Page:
Behavior of Blow Fly Maggots
Female blow flies lay thousands of eggs, typically on decomposing carcasses. Eggs then hatch into larvae, or maggots, which feed on the carrion while they grow and then enter the pupal stage. Maggots are known to travel great distances in order to locate the perfect site for pupation.
Some species of blow fly maggots act as predators of other maggots and may even consume other larvae of their own species when food supplies are exhausted. Furthermore, their resilience and attraction to corpses has brought them to the attention of forensic researchers, who have begun to use these maggots in entomological postmortem investigations. Blowflies are generally the first to come into contact with rotting, organic matter, including animal and human corpses. They play an important role in decomposition and can assist in identifying the time of death.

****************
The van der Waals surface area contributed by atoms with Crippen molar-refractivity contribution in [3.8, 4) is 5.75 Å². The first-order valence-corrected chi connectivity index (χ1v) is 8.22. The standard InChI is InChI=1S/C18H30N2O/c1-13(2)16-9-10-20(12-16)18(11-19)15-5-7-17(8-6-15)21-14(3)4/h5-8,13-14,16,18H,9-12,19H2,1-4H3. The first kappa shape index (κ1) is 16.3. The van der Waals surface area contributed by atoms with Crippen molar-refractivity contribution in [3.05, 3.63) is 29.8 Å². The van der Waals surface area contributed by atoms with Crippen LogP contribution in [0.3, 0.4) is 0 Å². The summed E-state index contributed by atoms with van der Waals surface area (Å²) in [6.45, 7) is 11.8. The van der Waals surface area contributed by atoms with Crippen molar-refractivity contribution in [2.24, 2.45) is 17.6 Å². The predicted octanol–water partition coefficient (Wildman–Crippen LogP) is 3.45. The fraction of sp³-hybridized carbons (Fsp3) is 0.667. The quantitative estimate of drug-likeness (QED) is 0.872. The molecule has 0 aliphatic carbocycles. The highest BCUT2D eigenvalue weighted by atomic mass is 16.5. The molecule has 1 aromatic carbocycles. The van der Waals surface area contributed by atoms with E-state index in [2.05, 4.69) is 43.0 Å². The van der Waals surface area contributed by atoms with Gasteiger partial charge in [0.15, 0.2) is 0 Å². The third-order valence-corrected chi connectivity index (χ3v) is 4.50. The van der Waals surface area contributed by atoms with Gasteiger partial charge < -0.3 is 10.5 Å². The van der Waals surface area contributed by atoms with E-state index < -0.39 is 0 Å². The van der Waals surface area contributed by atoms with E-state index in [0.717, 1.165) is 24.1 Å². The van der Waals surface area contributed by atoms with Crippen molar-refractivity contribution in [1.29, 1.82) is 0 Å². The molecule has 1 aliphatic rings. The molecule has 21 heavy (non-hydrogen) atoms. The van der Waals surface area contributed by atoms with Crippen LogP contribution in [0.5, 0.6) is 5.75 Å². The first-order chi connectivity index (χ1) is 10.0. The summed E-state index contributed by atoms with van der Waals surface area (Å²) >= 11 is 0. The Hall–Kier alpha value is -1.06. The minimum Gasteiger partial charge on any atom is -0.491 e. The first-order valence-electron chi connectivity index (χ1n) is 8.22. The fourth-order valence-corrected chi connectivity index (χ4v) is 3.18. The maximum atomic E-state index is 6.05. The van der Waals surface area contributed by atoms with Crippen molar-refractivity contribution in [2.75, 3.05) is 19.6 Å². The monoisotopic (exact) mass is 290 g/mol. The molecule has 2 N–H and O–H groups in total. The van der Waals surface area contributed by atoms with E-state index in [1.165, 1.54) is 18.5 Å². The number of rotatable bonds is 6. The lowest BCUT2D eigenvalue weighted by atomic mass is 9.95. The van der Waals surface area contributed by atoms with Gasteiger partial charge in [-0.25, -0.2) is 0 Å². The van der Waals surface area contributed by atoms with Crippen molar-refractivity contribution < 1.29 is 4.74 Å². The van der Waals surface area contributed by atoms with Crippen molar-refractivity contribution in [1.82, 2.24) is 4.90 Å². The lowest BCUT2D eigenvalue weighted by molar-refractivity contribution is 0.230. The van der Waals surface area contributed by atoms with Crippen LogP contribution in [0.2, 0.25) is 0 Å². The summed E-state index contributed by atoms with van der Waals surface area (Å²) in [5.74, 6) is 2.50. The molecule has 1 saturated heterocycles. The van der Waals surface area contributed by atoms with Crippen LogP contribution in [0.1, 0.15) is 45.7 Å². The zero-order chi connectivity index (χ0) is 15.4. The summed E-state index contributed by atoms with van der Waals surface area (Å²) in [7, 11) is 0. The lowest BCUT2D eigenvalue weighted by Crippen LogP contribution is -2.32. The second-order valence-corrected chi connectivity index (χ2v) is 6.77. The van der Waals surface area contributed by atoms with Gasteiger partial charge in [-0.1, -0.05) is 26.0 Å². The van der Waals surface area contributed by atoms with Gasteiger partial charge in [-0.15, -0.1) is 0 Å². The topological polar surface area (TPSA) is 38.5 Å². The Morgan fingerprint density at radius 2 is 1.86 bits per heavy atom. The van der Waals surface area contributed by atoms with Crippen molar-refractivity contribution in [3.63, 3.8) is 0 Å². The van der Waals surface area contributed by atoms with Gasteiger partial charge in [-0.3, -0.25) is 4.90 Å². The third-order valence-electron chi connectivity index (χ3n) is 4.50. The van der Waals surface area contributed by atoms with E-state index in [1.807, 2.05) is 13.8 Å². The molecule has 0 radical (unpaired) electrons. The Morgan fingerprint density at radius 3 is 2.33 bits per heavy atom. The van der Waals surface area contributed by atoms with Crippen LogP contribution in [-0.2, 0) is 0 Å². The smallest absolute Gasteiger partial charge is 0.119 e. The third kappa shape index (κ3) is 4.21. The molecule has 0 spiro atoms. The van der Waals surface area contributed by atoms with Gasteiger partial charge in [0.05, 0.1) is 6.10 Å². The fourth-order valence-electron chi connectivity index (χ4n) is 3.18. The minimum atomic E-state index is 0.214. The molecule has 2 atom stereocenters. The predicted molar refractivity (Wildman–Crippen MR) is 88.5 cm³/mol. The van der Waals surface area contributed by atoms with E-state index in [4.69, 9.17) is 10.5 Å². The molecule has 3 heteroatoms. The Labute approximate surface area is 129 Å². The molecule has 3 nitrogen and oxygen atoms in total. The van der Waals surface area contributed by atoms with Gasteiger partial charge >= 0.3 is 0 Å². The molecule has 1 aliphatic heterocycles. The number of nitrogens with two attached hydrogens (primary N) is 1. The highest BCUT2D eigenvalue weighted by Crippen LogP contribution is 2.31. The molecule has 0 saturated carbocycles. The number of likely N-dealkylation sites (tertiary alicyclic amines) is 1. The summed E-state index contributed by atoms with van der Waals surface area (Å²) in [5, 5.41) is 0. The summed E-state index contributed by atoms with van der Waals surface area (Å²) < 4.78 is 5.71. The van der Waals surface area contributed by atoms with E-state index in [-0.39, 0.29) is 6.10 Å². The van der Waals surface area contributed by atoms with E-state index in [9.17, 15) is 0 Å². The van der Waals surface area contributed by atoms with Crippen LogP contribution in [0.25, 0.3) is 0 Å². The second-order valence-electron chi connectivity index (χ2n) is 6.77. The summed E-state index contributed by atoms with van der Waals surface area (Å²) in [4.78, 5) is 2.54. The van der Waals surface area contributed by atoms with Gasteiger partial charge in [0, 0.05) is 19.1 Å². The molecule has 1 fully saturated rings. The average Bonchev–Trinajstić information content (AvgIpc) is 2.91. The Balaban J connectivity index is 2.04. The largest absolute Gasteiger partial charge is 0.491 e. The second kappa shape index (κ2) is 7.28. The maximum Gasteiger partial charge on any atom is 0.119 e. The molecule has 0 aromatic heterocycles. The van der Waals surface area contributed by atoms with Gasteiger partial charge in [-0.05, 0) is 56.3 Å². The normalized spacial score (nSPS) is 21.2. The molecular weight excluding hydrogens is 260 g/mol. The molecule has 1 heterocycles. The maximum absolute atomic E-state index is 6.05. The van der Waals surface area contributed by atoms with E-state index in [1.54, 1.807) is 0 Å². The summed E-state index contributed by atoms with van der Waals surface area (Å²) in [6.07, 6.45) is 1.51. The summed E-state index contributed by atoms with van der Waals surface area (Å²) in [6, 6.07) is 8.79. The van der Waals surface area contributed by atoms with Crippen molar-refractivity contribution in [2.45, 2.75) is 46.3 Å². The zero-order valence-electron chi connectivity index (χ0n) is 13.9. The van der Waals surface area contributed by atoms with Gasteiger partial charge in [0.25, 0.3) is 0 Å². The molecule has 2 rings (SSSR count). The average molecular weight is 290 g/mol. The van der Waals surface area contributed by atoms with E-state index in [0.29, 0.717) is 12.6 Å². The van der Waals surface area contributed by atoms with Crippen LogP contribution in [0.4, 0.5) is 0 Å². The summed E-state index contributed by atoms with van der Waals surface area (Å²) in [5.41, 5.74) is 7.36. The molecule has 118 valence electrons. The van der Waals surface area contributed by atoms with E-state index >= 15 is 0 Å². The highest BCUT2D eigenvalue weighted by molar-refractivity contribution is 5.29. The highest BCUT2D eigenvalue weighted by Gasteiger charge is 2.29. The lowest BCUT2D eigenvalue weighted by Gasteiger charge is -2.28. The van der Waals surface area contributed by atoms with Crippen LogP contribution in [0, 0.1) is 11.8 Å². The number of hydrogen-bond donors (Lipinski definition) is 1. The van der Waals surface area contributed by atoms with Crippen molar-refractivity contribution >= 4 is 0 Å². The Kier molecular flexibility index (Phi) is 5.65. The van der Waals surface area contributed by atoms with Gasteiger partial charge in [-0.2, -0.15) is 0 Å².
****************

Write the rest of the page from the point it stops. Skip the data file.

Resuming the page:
Different species of blow flies are active at different times: the Calliphora vomitoria are most commonly found on carrion during cooler months, while the Phaenicia sericata are more active in hot seasons. Other species thrive more in the shade, while some require hot temperatures to complete the maggot developmental stage.